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New gTLDs bring back tiered renewal pricing

Kevin Murphy, November 10, 2013, Domain Registries

Only one mass-market TLD used it, and it’s often considered a bad idea, but variable pricing for domain name renewals is making a comeback with the launch of new gTLDs.

What Box? and Plan Bee are the first two new gTLD registries to start selling domains with tiered renewal fees, in .menu and .build respectively, via Go Daddy.

If you pay Go Daddy $189.99 for a “Priority Rre-registration” in .build, your annual renewal fee if you secure the name will be be $149.99, instead of the $99.99 other pre-registrants will pay.

Similarly, a Priority Pre-registration in .menu will set you back $199.99 a year, forever, instead of $49.99.

I understand that the standard Go Daddy initial registration fee for these two TLDs during general availability will also be $99.99 and $49.99 respectively.

The other two new gTLDs with announced pricing, .uno and .luxury, do not appear to be charging tiered rates.

Go Daddy confirmed that the renewal pricing will be permanently higher in the .build and .menu, telling us:

The industry is starting to move toward a tiered pricing system. As such, some registries have elected to make renewals higher on domain names captured during the priority pre-registration period.

It’s actually permitted under ICANN’s standard Registry Agreement.

Generally, the RA prevents registries charging variable renewal fees. If you find yourself running a successful business in a new gTLD, the registry is not allowed to gouge you for higher renewals.

There’s a provision in section 2.10 of the contract that is designed to “prohibit abusive and/or discriminatory Renewal Pricing practices imposed by Registry Operator”.

But the rule does not apply if you’re told at the point of registration that your renewal pricing will be higher.

The contract states that “Registry Operator must have uniform pricing for renewals of domain name registrations”, but grants this huge exception:

if the registrar has provided Registry Operator with documentation that demonstrates that the applicable registrant expressly agreed in its registration agreement with registrar to higher Renewal Pricing at the time of the initial registration of the domain name following clear and conspicuous disclosure of such Renewal Pricing to such registrant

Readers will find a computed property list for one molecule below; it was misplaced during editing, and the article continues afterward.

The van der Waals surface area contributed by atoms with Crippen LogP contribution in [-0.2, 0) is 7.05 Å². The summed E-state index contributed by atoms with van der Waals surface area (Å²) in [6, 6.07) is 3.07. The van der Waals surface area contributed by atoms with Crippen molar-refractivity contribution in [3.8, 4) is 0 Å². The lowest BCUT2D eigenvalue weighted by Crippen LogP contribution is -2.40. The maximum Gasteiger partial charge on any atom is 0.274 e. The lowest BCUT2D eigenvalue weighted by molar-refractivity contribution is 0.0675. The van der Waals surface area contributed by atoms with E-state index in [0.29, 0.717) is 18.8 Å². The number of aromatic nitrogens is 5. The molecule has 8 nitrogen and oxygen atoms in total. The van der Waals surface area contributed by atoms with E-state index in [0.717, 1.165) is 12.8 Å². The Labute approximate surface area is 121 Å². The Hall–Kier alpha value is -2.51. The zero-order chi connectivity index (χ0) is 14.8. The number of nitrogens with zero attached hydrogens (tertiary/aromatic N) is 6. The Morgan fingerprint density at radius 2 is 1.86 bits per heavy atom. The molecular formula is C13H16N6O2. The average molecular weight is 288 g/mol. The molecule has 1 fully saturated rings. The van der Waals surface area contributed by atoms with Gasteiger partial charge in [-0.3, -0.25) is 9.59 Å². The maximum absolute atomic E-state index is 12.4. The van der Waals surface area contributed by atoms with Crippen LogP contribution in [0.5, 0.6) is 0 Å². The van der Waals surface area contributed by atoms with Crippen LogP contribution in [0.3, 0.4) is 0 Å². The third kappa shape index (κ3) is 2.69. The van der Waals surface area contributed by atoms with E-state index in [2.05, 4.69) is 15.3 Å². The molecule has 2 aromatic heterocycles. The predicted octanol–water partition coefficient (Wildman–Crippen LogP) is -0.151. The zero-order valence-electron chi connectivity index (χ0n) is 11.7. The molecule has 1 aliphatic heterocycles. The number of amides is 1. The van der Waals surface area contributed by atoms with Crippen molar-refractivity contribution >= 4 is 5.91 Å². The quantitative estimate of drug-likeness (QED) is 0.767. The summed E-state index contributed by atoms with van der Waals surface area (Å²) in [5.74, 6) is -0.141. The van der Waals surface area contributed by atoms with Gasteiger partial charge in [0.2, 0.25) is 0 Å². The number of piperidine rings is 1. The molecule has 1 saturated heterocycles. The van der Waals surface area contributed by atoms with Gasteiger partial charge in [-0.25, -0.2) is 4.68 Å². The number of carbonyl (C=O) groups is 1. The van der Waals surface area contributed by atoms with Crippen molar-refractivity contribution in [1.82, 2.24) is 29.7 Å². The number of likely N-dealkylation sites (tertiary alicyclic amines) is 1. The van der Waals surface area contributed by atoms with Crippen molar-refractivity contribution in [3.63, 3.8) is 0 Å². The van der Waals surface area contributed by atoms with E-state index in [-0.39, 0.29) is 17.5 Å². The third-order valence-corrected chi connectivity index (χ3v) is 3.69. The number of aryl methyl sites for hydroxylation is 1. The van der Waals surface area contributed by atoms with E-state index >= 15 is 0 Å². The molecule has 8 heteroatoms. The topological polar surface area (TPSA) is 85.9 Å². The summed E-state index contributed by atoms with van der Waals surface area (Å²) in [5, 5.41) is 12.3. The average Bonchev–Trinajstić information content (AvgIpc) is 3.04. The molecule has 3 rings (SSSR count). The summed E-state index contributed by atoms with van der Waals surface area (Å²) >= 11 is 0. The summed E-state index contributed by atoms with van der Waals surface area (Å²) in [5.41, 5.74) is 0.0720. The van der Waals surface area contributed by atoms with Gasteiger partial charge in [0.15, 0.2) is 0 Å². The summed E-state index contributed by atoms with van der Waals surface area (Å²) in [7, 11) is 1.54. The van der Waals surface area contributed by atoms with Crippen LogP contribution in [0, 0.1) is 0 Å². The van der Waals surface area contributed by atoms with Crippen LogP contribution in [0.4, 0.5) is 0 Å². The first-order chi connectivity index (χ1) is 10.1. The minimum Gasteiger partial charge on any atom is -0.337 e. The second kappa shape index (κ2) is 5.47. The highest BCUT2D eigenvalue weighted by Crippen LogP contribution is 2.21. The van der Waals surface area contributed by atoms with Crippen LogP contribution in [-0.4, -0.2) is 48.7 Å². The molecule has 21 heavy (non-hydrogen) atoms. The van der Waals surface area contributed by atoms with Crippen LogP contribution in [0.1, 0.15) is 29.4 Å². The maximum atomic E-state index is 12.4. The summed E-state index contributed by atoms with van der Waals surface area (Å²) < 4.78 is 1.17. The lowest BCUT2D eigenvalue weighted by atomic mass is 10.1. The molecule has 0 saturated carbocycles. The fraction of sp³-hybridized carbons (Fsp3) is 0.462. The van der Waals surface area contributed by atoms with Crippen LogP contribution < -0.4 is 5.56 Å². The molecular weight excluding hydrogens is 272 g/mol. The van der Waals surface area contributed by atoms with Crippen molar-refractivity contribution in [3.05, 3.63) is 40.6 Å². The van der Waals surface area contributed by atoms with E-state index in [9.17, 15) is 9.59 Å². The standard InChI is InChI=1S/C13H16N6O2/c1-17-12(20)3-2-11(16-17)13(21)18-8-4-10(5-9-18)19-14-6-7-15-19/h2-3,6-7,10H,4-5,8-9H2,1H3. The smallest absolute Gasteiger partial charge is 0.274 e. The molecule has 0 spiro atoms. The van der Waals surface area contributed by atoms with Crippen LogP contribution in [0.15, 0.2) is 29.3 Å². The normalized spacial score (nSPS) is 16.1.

The only major TLD to try variable pricing before now was .tv, which Verisign currently operates.

The .tv registry held back thousands of desirable strings when it launched in 2000. Instead of auctioning them, it priced these names to sell, but with renewal prices matching the initial registration fee.

If you bought a premium .tv name 10 years ago for $10,000, you’ve been paying $10,000 a year ever since.

This proved very unpopular — especially with domain investors, who continue to moan about the high carrying cost of .tv names bought years ago — and Verisign scrapped the policy on new registrations in 2010.

Some say tiered renewal pricing is the main reason .tv isn’t nearly as popular as it arguably should be.

But will it work in 2014?

Tiered renewal fees seems like an excellent way to discourage domainers from participating in your launch.

Would you be willing to pay higher renewal fees ad infinitum just for the chance for first dibs on the new gTLD domain name you want?

Jones distances herself from racy Go Daddy ads

Kevin Murphy, October 7, 2013, Domain Policy

Former Go Daddy general counsel Christine Jones has said she “didn’t particularly like” the company’s wildly successful, if sexually provocative, TV advertising.

Jones is one of several candidates for the Republican gubernatorial nomination in the company’s home state of Arizona.

She began her campaign officially this week, having come out on Twitter in August, and spoke to The Republic.

Asked about the “racy” TV spots, which were often focused on a large-chested woman with the Go Daddy logo emblazoned on her skimpy attire, Jones told the paper:

A lot of people have asked me about the Go Daddy ads, and to be candid, I didn’t particularly like those ads, either. If I had been running marketing, the ads would’ve been very different. But in the grand scheme of things, the ads ended up being pretty harmless. The ads really made that company successful, and that success allowed me to focus my personal time on developing policy, which made the Internet a better and safer place for users, especially children. Once people get to know me and they differentiate the marketing spin, which is this kind of edgy, Go Daddy-esque style, from my role there — which was running a place that had a lot of serious people doing a lot of serious work — they’ll understand there is a difference.